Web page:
Nuclear icebreakers clear path for gas shipment

17 August 2010

Two Russian nuclear-powered icebreakers will escort a tanker transporting gas condensate from Russia to China via the Arctic rather than through the Suez Canal. The trial run is aimed at slashing the time it takes to ship oil and gas to countries in the Asia-Pacific region.

 

Sovcomflot's Baltika tanker ship, with a deadweight of over 100,000 tonnes, left Russia's north-western port of Murmansk on 14 August. It will be joined later by Atomflot's Russia and 50 Years of Victory nuclear-powered icebreakers. The ships will travel some 7000 miles to reach China, compared with the 12,000 miles that it takes to travel via the traditional Suez Canal route. The icebreakers will clear a way through the ice of the Northern Sea Route, which accounts for some 3000 miles of the journey.

 

 

Icebreaker 'Russia' (Atomflot)
The nuclear-powered icebreaker Russia (Image: Atomflot)

 

 

Shipments from the European part of Russia to the Far East via the Northern Sea Route have not occurred for many years. However, the latest shipment is the first of its kind using such a high-tonnage tanker via that route. The main purpose of the trial journey, Sovcomflot said, was to determine the possibilities of delivering oil and gas safely and economically to Asia on a regular basis via the Northern Sea Route.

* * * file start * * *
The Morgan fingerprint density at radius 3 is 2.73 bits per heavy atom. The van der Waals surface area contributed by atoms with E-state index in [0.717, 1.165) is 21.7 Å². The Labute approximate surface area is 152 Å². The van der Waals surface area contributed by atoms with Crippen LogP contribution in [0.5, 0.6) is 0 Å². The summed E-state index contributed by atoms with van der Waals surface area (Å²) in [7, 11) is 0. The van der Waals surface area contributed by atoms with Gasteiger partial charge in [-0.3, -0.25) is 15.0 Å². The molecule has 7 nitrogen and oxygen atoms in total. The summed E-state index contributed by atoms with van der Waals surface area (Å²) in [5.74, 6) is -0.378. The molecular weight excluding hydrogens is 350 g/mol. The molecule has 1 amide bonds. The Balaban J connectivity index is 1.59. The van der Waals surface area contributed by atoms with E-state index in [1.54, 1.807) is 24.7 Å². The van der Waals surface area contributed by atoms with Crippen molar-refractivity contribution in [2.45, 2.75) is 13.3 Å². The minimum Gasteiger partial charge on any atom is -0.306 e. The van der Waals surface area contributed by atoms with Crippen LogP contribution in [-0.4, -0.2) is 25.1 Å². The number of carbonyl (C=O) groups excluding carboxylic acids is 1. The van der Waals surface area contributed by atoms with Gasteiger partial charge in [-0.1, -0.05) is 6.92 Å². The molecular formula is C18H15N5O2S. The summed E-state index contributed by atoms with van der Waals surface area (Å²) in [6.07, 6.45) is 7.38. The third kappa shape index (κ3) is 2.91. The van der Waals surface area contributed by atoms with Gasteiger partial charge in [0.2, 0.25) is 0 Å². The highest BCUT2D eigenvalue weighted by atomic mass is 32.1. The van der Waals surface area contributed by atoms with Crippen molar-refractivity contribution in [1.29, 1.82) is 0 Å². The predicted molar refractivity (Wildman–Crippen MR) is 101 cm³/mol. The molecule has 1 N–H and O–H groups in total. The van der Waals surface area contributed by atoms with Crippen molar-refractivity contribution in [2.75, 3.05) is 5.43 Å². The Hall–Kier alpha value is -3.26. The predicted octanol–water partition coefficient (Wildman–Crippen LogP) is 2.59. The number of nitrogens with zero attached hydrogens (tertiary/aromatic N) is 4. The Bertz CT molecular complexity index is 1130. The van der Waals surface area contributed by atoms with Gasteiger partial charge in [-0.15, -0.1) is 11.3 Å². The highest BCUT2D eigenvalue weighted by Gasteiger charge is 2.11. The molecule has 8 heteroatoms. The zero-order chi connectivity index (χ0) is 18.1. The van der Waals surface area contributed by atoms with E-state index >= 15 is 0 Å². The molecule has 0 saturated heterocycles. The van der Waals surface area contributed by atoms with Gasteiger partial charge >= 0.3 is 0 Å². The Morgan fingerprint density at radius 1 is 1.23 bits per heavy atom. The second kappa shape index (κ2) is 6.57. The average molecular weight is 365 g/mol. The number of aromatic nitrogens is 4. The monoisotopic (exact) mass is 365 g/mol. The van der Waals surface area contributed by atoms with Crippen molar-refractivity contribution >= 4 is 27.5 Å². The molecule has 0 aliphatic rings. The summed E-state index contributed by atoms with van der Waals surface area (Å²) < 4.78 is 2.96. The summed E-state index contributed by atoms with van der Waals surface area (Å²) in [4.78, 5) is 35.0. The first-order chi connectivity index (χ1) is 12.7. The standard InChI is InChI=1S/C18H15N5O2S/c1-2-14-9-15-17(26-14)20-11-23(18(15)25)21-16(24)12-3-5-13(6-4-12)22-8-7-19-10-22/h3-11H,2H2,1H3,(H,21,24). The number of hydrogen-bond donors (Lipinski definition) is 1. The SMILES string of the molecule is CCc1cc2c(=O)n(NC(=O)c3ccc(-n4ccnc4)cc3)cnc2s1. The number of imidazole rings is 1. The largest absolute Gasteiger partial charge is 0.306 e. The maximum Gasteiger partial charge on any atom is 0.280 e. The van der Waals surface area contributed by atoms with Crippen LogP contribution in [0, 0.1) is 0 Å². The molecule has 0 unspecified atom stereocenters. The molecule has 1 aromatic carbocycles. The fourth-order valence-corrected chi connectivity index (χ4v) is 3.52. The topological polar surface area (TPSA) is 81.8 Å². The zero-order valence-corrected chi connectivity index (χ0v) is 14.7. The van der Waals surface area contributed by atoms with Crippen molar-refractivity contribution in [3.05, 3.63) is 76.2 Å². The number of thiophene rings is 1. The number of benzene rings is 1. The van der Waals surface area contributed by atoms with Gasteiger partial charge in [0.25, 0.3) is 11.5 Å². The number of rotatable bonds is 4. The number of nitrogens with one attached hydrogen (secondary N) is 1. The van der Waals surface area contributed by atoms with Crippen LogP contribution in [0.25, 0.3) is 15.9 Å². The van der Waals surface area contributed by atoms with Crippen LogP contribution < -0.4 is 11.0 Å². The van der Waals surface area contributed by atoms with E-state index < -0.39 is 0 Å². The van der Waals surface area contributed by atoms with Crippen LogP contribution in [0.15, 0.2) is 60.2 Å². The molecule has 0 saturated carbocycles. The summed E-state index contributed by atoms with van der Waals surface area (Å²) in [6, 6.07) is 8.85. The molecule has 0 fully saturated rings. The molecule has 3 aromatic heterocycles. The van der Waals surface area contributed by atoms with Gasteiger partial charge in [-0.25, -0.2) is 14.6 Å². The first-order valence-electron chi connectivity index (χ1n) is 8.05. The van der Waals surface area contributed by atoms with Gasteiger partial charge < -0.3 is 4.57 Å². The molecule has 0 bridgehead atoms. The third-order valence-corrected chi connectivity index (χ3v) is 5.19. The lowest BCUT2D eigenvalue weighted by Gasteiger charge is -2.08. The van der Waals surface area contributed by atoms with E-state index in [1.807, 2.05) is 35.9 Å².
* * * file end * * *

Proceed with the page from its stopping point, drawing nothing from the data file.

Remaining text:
During the voyage, statistical data will be collected to lay the basis for planning similar shipments in 2011 and to further research needed to plot new deep-water shipping routes in the Arctic.

 

The vessels are expected to clear the icy waters of the Northern Sea Route between 26-29 August. The Baltika will then continue alone to an undisclosed Chinese port, where it is scheduled to arrive during the first half of September.

 

Novatek, which owns the 70,000-tonne cargo of gas condensate on the Baltika, said the success of the shipment "is strategically important and will have a beneficial impact on the Northern regions of the Russian Federation by facilitating the development of new hydrocarbon fields located in the Yamal peninsula and Arctic shelf."

 

Evgeny Ambrosov, first deputy CEO of Sovcomflot, said: "We decided to try the new supply because Southeast Asia is a prime market for oil and gas." Speaking to Bloomberg, he admitted, "Even with the accompanying icebreakers, the passage will break even. It’s true that it won't give especially material returns."

 

Researched and written

by World Nuclear News

 

Filed under: Nuclear propulsion, Russia